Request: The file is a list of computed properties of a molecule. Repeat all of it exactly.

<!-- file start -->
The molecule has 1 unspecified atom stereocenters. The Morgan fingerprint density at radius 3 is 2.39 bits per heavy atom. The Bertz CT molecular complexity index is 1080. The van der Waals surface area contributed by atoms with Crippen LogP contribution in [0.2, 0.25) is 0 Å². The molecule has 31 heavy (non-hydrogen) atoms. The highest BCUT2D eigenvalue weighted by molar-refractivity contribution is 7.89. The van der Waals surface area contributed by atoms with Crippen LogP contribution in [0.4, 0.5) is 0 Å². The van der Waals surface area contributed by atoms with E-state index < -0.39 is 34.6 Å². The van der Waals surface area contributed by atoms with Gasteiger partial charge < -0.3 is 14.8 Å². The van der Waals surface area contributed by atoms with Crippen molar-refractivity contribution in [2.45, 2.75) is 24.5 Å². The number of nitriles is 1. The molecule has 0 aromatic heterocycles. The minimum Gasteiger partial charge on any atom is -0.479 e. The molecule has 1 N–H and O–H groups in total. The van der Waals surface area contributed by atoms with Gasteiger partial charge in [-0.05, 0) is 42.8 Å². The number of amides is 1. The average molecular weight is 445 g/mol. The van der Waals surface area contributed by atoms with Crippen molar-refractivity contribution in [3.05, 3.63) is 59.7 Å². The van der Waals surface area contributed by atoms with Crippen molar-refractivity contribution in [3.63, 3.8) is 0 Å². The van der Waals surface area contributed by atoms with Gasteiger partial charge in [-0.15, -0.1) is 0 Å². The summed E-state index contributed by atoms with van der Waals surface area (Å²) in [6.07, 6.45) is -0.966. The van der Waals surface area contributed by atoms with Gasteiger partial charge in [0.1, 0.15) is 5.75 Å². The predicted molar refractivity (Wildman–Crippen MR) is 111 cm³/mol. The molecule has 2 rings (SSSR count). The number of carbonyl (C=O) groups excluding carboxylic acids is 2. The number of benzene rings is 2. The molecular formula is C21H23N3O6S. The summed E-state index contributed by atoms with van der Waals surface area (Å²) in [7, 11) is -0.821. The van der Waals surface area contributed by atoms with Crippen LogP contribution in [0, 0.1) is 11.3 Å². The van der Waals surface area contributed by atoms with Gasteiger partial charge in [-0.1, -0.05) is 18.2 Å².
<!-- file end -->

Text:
The molecule has 1 unspecified atom stereocenters. The Morgan fingerprint density at radius 3 is 2.39 bits per heavy atom. The Bertz CT molecular complexity index is 1080. The van der Waals surface area contributed by atoms with Crippen LogP contribution in [0.2, 0.25) is 0 Å². The molecule has 31 heavy (non-hydrogen) atoms. The highest BCUT2D eigenvalue weighted by molar-refractivity contribution is 7.89. The van der Waals surface area contributed by atoms with Crippen LogP contribution in [0.4, 0.5) is 0 Å². The van der Waals surface area contributed by atoms with E-state index < -0.39 is 34.6 Å². The van der Waals surface area contributed by atoms with Gasteiger partial charge < -0.3 is 14.8 Å². The van der Waals surface area contributed by atoms with Crippen molar-refractivity contribution in [2.45, 2.75) is 24.5 Å². The number of nitriles is 1. The molecule has 0 aromatic heterocycles. The minimum Gasteiger partial charge on any atom is -0.479 e. The molecule has 1 N–H and O–H groups in total. The van der Waals surface area contributed by atoms with Gasteiger partial charge in [-0.05, 0) is 42.8 Å². The number of amides is 1. The average molecular weight is 445 g/mol. The van der Waals surface area contributed by atoms with Crippen molar-refractivity contribution in [3.05, 3.63) is 59.7 Å². The van der Waals surface area contributed by atoms with Crippen molar-refractivity contribution in [3.63, 3.8) is 0 Å². The van der Waals surface area contributed by atoms with Gasteiger partial charge in [-0.15, -0.1) is 0 Å². The summed E-state index contributed by atoms with van der Waals surface area (Å²) in [6.07, 6.45) is -0.966. The van der Waals surface area contributed by atoms with Gasteiger partial charge in [0.1, 0.15) is 5.75 Å². The predicted molar refractivity (Wildman–Crippen MR) is 111 cm³/mol. The molecule has 2 rings (SSSR count). The number of carbonyl (C=O) groups excluding carboxylic acids is 2. The number of benzene rings is 2. The molecular formula is C21H23N3O6S. The summed E-state index contributed by atoms with van der Waals surface area (Å²) in [7, 11) is -0.821. The van der Waals surface area contributed by atoms with Crippen LogP contribution in [0, 0.1) is 11.3 Å². The van der Waals surface area contributed by atoms with Gasteiger partial charge in [-0.1, -0.05) is 18.2 Å².